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How Longtime Marmot Athlete Angela Hawse Keeps Crushing It

9/8/17 by Emma Walker

Ever wished you could travel the world, spending your time exploring remote climbing destinations and meeting new people—and make a living at it? It’s not always easy being an international mountain guide, but after 30 years in the business, Angela Hawse has pretty much nailed it.

"I probably spend six or seven months a year at home in Ridgway [Colorado]," Hawse says. “But not necessarily consecutively!”

Hawse grew up in West Virginia, where her primary climbing goals were trees. When she moved to Arizona to attend Prescott College, it seemed like everyone she knew was a climber. Hawse didn’t want to miss out on the fun, so she signed up for a three-week rock climbing course, where she learned basic climbing skills and systems.

"They started us out on top ropes, then had us leading pretty quickly," she remembers. “I think was leading a 5.8 after about three weeks.” At the time, there were no bolted sport routes in the Prescott area—Hawse and her cohort climbed trad routes, equipped only with hexes, stoppers, and slings—and no camming devices at the time.

After that introduction into the sport, Hawse was hooked. She enrolled in a mountaineering course, and at the same time, decided to take up whitewater kayaking to learn some paddling skills. Her first guiding experience was also a Prescott trip—the school puts on student-led wilderness trips in lieu of a traditional freshman orientation. After finishing her first year, Hawse signed on to guide the three-week orientation.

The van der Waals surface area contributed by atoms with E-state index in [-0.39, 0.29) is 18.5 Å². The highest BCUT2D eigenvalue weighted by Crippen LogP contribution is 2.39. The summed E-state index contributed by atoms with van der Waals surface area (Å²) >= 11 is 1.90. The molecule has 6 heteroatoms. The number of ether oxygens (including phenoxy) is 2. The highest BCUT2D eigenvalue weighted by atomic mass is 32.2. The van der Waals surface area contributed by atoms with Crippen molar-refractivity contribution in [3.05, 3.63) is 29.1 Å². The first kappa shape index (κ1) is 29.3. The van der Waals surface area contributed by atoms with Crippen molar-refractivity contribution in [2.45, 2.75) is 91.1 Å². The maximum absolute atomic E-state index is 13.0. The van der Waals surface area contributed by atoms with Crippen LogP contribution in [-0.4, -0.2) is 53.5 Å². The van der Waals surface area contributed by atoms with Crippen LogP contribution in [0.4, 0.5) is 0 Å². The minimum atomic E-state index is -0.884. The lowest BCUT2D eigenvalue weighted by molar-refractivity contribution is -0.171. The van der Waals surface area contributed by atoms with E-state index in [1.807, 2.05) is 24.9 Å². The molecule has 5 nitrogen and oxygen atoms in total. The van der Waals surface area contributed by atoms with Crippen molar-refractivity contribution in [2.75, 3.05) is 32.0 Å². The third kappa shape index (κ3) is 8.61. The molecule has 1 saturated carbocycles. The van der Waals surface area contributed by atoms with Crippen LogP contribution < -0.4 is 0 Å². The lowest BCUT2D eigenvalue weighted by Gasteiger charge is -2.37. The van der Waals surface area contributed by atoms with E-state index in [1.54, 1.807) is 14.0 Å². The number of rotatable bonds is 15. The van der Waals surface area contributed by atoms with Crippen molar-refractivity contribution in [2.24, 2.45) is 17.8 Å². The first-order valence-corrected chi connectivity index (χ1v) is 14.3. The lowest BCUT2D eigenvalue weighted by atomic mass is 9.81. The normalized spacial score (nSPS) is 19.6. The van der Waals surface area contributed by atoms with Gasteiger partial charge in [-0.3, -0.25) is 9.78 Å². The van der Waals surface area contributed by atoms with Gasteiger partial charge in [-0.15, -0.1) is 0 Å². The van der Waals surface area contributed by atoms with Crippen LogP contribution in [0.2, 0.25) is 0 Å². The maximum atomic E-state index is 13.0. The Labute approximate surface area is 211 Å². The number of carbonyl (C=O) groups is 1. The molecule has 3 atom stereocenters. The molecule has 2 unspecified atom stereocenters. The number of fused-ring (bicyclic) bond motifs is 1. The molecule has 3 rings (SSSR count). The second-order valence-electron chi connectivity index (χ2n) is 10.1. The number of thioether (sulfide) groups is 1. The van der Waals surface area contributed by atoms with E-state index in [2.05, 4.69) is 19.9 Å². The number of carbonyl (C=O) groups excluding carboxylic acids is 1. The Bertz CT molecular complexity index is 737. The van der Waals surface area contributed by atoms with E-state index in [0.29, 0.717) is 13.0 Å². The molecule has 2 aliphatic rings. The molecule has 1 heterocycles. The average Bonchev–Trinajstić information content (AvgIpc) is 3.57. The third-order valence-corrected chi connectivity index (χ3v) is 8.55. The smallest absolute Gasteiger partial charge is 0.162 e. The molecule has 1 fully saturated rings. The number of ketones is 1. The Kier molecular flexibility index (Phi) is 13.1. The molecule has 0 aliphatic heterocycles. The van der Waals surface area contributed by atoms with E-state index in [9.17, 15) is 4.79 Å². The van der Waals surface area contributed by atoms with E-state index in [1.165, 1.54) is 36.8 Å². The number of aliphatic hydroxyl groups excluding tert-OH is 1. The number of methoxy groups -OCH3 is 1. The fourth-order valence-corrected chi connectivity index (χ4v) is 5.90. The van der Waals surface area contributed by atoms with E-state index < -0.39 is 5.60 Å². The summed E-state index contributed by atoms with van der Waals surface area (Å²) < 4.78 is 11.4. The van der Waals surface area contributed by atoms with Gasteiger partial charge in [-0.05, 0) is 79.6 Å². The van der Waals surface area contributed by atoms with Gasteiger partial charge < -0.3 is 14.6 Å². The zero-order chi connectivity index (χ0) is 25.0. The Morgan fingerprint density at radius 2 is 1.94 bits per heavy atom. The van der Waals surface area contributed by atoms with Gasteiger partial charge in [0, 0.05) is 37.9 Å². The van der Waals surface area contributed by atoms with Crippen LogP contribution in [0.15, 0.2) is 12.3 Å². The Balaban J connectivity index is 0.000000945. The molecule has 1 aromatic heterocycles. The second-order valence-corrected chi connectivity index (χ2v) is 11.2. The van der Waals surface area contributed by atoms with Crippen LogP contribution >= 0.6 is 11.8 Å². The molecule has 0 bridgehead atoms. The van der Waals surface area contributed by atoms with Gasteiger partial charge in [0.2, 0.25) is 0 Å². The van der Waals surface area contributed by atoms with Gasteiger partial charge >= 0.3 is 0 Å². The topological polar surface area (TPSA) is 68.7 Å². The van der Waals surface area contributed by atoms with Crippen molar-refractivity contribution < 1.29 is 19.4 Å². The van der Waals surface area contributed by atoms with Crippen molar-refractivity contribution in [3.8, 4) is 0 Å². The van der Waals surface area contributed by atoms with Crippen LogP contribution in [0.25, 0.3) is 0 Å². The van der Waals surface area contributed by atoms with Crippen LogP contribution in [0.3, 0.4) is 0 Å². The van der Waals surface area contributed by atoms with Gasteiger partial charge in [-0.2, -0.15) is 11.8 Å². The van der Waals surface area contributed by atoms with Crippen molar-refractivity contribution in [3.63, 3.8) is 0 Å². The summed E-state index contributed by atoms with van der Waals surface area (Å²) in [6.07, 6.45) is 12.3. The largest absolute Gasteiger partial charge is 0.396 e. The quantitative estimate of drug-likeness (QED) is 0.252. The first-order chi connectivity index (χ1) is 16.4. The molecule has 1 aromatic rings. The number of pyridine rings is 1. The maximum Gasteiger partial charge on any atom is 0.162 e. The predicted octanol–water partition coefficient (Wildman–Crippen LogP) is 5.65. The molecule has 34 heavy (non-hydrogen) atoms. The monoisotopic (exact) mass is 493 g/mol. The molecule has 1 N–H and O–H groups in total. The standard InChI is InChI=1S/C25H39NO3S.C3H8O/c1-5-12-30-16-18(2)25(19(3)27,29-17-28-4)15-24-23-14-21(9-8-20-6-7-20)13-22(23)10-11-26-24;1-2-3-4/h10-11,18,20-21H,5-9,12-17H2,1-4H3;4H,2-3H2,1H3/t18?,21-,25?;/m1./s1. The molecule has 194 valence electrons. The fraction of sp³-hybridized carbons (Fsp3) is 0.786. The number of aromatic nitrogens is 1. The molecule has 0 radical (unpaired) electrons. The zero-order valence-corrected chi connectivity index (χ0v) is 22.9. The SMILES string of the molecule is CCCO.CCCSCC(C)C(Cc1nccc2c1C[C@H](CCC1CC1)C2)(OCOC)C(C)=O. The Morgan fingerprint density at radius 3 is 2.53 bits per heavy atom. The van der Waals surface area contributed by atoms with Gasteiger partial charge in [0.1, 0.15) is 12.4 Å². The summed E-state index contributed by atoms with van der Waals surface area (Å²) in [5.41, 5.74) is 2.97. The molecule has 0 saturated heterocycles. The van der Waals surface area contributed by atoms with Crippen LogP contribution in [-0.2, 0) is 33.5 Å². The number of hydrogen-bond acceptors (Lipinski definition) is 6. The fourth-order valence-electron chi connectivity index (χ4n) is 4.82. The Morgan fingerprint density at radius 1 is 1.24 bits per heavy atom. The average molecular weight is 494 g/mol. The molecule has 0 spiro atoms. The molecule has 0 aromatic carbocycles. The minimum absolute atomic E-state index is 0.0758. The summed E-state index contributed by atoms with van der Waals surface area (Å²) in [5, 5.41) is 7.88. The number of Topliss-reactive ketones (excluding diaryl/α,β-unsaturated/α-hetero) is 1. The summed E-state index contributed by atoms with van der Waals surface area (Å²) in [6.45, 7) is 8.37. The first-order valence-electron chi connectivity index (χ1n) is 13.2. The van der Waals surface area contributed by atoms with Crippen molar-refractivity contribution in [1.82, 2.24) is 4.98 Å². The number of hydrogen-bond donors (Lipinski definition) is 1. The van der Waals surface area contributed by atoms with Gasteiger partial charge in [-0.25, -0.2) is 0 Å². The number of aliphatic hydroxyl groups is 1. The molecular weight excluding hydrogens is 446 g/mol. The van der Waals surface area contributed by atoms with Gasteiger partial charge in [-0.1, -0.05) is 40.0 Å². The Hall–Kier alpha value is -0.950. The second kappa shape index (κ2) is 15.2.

Hawse, center, poses with her guests on the summit of the Breithorn above Zermatt, Switzerland, guiding the Half Traverse.
    Angela Hawse
Hawse, center, poses with her guests on the summit of the Breithorn above Zermatt, Switzerland, guiding the Half Traverse. Angela Hawse

Mountains and rivers became Hawse’s bread and butter when she finished school and began instructing courses with Outward Bound in the Pacific Northwest and Joshua Tree. From there, her list of employers reads like a who’s who of the most prominent guiding outfits in the country. In 1993, Hawse started working for the American Alpine Institute, where she started expedition-style alpine guiding. She also worked for Exum Mountain Guides for a number of seasons.

Around the same time Hawse started guiding professionally, she began the long process of guide training and certification through the American Mountain Guides Association to become licensed as an IFMGA Mountain Guide with the International Federation of Mountain Guides Association. She finished all three AMGA courses and exams in rock, alpine, and ski mountaineering by 2008 and received her IFMGA pin and license.

In addition to certifications, Hawse has racked up plenty of practical experience along the way, including countless high-altitude expeditions: five Denali expeditions, climbs of Carstensz Pyramid in Indonesia, Argentina’s Aconcagua, and as-yet unnamed peaks in Pakistan, to name a few. Hawse also led and organized a successful all-women’s expedition to 22,349-foot Ama Dablam, in the Himalayas of eastern Nepal, in 2003.

On top of it all, she’s also been a Marmot athlete for more than 20 years. The relationship’s origins go back to 1993, when Hawse was headed out on an expedition to Pakistan and needed to replace her Alpinist jacket. "I thought that jacket was the bomb," she recalls. “But I needed to replace it before the trip.” So she wrote a letter to Marmot President John Cooley, and Marmot promptly provided her with a new jacket—and a bivy sack. She’s been with the company ever since.